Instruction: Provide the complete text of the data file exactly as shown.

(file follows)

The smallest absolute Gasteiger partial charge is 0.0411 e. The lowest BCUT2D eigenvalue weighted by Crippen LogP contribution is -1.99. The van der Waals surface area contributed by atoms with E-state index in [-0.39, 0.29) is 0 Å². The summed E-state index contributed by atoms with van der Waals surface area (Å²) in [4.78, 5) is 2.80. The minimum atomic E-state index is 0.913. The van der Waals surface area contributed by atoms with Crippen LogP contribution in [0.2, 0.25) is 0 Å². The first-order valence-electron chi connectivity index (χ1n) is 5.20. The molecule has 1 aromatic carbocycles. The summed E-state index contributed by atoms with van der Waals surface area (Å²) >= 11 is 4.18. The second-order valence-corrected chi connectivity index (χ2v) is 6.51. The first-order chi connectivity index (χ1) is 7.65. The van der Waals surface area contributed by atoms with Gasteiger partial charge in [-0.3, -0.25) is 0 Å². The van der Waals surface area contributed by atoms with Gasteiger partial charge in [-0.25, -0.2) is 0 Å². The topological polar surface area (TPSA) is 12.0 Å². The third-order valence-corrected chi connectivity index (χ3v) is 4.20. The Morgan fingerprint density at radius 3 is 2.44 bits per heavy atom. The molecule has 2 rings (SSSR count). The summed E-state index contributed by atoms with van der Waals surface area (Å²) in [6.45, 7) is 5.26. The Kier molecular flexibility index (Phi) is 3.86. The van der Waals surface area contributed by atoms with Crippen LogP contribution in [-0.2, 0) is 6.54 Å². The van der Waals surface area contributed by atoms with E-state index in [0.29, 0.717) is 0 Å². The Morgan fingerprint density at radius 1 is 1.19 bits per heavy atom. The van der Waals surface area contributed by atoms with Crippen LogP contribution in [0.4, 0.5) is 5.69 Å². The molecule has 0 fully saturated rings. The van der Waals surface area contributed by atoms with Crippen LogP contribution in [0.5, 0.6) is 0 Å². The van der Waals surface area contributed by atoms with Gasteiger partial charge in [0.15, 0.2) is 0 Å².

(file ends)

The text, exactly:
The smallest absolute Gasteiger partial charge is 0.0411 e. The lowest BCUT2D eigenvalue weighted by Crippen LogP contribution is -1.99. The van der Waals surface area contributed by atoms with E-state index in [-0.39, 0.29) is 0 Å². The summed E-state index contributed by atoms with van der Waals surface area (Å²) in [4.78, 5) is 2.80. The minimum atomic E-state index is 0.913. The van der Waals surface area contributed by atoms with Crippen LogP contribution in [0.2, 0.25) is 0 Å². The first-order valence-electron chi connectivity index (χ1n) is 5.20. The molecule has 1 aromatic carbocycles. The summed E-state index contributed by atoms with van der Waals surface area (Å²) >= 11 is 4.18. The second-order valence-corrected chi connectivity index (χ2v) is 6.51. The first-order chi connectivity index (χ1) is 7.65. The van der Waals surface area contributed by atoms with Gasteiger partial charge in [-0.3, -0.25) is 0 Å². The van der Waals surface area contributed by atoms with Gasteiger partial charge in [-0.25, -0.2) is 0 Å². The topological polar surface area (TPSA) is 12.0 Å². The third-order valence-corrected chi connectivity index (χ3v) is 4.20. The Morgan fingerprint density at radius 3 is 2.44 bits per heavy atom. The molecule has 2 rings (SSSR count). The summed E-state index contributed by atoms with van der Waals surface area (Å²) in [6.45, 7) is 5.26. The Kier molecular flexibility index (Phi) is 3.86. The van der Waals surface area contributed by atoms with Crippen LogP contribution in [-0.2, 0) is 6.54 Å². The van der Waals surface area contributed by atoms with E-state index in [0.29, 0.717) is 0 Å². The Morgan fingerprint density at radius 1 is 1.19 bits per heavy atom. The van der Waals surface area contributed by atoms with Crippen LogP contribution in [0.4, 0.5) is 5.69 Å². The molecule has 0 fully saturated rings. The van der Waals surface area contributed by atoms with Crippen LogP contribution in [0.5, 0.6) is 0 Å². The van der Waals surface area contributed by atoms with Gasteiger partial charge in [0.15, 0.2) is 0 Å².